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The Swedish Teacher

If you want the answers, you just have to ask!

What about “i”?

Hej igen!

I hope that everyone had a good Easter weekend and that you got a chance to speak some Swedish :)

A previous post about “på” brought up the question about when to use “i”, so today I will take a closer look at that.

First of all we use “i” when someone or something is inside a volume of some kind. For example being in a room:

Eleverna sitter i klassrummet.

(The pupils are sitting in the classroom.)

Anders fru sitter i köket och bläddrar i tidningen.

(Anders wife is sitting in the kitchen flipping through the newspaper.)

Anders sitter i soffan och tittar på TV.

(Anders is sitting on the couch watching TV.)

Now it might sound to you, according to my previous explanation, as if Anders is actually inside of the couch. Well, of course he is not. But, sitting on a couch, or sofa if you like, we are in a way surrounded by it and in such a case you should use “i” in Swedish. This also applies to armchairs:

Det är skönare att sitta i en mjuk fåtölj än på en på en stol.

(It is more comfortable to sit on an armchair than on a chair.)

Speaking of furniture and rooms, using “i” instead of “på” also makes the difference between “ceiling” and “roof”. You see, in Swedish there is only one word for both of these – “tak”. A couple of examples will show what I mean:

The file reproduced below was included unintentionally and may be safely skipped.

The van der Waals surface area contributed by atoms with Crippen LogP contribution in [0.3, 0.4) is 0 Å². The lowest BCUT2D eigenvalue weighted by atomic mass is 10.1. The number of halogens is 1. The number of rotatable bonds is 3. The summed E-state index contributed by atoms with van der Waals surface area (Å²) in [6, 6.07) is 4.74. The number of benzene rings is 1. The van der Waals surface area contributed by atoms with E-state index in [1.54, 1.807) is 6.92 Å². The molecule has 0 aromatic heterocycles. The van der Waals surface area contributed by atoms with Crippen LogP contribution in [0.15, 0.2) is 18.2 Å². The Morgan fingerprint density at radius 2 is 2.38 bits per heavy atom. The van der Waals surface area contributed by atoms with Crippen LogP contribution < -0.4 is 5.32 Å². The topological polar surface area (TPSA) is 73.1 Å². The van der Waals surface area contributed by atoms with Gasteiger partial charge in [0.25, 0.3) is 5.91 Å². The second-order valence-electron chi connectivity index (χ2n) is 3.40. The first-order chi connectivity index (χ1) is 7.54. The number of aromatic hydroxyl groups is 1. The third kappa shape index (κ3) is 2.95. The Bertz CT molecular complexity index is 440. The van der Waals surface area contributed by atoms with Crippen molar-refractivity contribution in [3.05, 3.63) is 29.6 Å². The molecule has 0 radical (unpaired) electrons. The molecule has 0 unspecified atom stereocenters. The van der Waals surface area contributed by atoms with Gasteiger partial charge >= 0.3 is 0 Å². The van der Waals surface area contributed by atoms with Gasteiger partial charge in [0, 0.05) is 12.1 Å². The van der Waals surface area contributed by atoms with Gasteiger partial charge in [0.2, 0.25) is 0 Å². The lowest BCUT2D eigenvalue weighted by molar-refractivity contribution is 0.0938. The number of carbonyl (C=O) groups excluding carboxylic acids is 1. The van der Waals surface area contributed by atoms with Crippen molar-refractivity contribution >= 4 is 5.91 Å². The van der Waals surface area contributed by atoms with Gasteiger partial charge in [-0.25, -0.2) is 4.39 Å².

Det hänger en lampa från IKEA i taket.

(There is a lamp from IKEA hanging from the ceiling.)

Katten sitter på taket och kan inte klättra ned.

(The cat is sitting on the roof and can’t come down.)

The volume could also be a part of your body:

Det kliar i näsan.

(My nose is itching.)

Hon fick tårar i ögonen.

(She got tears in her eyes.)

Vad har du i munnen?

(What have you got in your mouth?)

Det kan göra ont i öronen när man flyger.

(Your ears might hurt when you are flying)

Peter Forsberg skadade sig i knät under den viktiga matchen.

(Peter Forsberg hurt his knee during the important game.)

Man får lätt ont i huvudet om man inte dricker tillräckligt med vatten.

(You easily get a headache if you don’t drink enough water.)

Jag är så trött i armarna! Skulle du kunna bära min väska?

(My arms are so tired! Could you carry my bag?)

Speaking of body parts, we also use “i” for holding something. My American husband always thinks it sounds funny when you say something like this:

Håll mamma i handen när du går över gatan!

(Hold mommy’s hand when crossing the street!) To him it sounds like the first person is sitting in the hand of the other person :)

Here is another example of holding or grabbing:

Aj! Sluta dra mig i håret!

(Ouch! Stop pulling my hair!)